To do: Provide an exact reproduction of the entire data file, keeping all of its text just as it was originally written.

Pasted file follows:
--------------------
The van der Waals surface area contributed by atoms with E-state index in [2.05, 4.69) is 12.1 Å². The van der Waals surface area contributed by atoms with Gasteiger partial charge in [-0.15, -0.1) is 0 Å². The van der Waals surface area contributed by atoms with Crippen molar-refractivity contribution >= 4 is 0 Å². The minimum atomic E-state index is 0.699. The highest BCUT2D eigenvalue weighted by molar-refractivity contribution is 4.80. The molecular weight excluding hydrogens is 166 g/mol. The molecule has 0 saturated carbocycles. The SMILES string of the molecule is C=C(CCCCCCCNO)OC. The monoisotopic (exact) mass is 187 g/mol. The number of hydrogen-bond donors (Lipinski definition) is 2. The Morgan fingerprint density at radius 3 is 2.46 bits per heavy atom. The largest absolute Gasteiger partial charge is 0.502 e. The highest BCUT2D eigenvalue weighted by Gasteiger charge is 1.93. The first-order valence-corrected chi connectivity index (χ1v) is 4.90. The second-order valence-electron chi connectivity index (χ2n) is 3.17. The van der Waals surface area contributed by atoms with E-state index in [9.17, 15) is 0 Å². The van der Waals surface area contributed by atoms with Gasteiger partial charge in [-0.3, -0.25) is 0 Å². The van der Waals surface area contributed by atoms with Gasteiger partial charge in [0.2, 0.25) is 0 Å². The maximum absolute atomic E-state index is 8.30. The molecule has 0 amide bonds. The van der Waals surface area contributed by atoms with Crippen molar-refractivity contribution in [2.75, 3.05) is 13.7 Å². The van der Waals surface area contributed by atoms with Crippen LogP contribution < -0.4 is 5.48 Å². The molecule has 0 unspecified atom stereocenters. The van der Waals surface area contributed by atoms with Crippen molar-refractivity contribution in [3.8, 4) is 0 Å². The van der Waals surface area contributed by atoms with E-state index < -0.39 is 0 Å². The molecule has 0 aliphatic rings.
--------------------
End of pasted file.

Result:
The van der Waals surface area contributed by atoms with E-state index in [2.05, 4.69) is 12.1 Å². The van der Waals surface area contributed by atoms with Gasteiger partial charge in [-0.15, -0.1) is 0 Å². The van der Waals surface area contributed by atoms with Crippen molar-refractivity contribution >= 4 is 0 Å². The minimum atomic E-state index is 0.699. The highest BCUT2D eigenvalue weighted by molar-refractivity contribution is 4.80. The molecular weight excluding hydrogens is 166 g/mol. The molecule has 0 saturated carbocycles. The SMILES string of the molecule is C=C(CCCCCCCNO)OC. The monoisotopic (exact) mass is 187 g/mol. The number of hydrogen-bond donors (Lipinski definition) is 2. The Morgan fingerprint density at radius 3 is 2.46 bits per heavy atom. The largest absolute Gasteiger partial charge is 0.502 e. The highest BCUT2D eigenvalue weighted by Gasteiger charge is 1.93. The first-order valence-corrected chi connectivity index (χ1v) is 4.90. The second-order valence-electron chi connectivity index (χ2n) is 3.17. The van der Waals surface area contributed by atoms with E-state index in [9.17, 15) is 0 Å². The van der Waals surface area contributed by atoms with Gasteiger partial charge in [-0.3, -0.25) is 0 Å². The van der Waals surface area contributed by atoms with Gasteiger partial charge in [0.2, 0.25) is 0 Å². The maximum absolute atomic E-state index is 8.30. The molecule has 0 amide bonds. The van der Waals surface area contributed by atoms with Crippen molar-refractivity contribution in [2.75, 3.05) is 13.7 Å². The van der Waals surface area contributed by atoms with Crippen LogP contribution < -0.4 is 5.48 Å². The molecule has 0 unspecified atom stereocenters. The van der Waals surface area contributed by atoms with Crippen molar-refractivity contribution in [3.8, 4) is 0 Å². The van der Waals surface area contributed by atoms with E-state index < -0.39 is 0 Å². The molecule has 0 aliphatic rings.